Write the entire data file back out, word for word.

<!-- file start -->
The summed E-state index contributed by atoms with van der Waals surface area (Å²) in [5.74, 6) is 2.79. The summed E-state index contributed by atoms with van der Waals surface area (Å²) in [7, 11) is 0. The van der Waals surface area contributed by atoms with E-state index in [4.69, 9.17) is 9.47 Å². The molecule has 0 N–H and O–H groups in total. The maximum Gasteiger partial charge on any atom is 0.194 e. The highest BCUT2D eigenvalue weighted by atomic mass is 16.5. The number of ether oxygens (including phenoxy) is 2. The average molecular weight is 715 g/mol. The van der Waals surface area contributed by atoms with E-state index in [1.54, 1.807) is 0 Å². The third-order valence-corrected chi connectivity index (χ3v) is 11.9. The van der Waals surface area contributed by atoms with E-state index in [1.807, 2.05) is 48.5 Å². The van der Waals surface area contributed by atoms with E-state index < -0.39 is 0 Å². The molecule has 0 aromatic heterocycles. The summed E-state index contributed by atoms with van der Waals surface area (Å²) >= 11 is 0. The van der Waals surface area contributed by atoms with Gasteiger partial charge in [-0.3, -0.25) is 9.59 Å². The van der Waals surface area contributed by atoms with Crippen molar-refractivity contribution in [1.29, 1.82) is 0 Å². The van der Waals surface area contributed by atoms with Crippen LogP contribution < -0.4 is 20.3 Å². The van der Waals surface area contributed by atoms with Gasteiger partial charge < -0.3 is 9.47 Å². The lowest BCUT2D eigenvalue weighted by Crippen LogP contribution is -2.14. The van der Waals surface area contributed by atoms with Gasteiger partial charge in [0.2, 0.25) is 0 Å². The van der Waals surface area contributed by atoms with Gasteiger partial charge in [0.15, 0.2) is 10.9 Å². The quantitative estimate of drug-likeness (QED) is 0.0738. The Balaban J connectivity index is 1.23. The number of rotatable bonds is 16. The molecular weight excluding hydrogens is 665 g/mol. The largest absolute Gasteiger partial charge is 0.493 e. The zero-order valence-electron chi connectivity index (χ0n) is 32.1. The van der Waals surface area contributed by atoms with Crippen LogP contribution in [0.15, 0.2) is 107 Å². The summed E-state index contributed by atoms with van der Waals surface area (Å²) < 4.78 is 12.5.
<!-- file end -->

The summed E-state index contributed by atoms with van der Waals surface area (Å²) in [5.74, 6) is 2.79. The summed E-state index contributed by atoms with van der Waals surface area (Å²) in [7, 11) is 0. The van der Waals surface area contributed by atoms with E-state index in [4.69, 9.17) is 9.47 Å². The molecule has 0 N–H and O–H groups in total. The maximum Gasteiger partial charge on any atom is 0.194 e. The highest BCUT2D eigenvalue weighted by atomic mass is 16.5. The number of ether oxygens (including phenoxy) is 2. The average molecular weight is 715 g/mol. The van der Waals surface area contributed by atoms with E-state index in [1.54, 1.807) is 0 Å². The third-order valence-corrected chi connectivity index (χ3v) is 11.9. The van der Waals surface area contributed by atoms with E-state index in [1.807, 2.05) is 48.5 Å². The van der Waals surface area contributed by atoms with E-state index < -0.39 is 0 Å². The molecule has 0 aromatic heterocycles. The summed E-state index contributed by atoms with van der Waals surface area (Å²) >= 11 is 0. The van der Waals surface area contributed by atoms with Gasteiger partial charge in [-0.3, -0.25) is 9.59 Å². The van der Waals surface area contributed by atoms with Crippen molar-refractivity contribution in [1.29, 1.82) is 0 Å². The van der Waals surface area contributed by atoms with Crippen LogP contribution < -0.4 is 20.3 Å². The van der Waals surface area contributed by atoms with Gasteiger partial charge < -0.3 is 9.47 Å². The lowest BCUT2D eigenvalue weighted by Crippen LogP contribution is -2.14. The van der Waals surface area contributed by atoms with Gasteiger partial charge in [0.2, 0.25) is 0 Å². The van der Waals surface area contributed by atoms with Gasteiger partial charge in [0.15, 0.2) is 10.9 Å². The quantitative estimate of drug-likeness (QED) is 0.0738. The Balaban J connectivity index is 1.23. The number of rotatable bonds is 16. The molecular weight excluding hydrogens is 665 g/mol. The largest absolute Gasteiger partial charge is 0.493 e. The zero-order valence-electron chi connectivity index (χ0n) is 32.1. The van der Waals surface area contributed by atoms with Crippen LogP contribution in [0.15, 0.2) is 107 Å². The summed E-state index contributed by atoms with van der Waals surface area (Å²) < 4.78 is 12.5.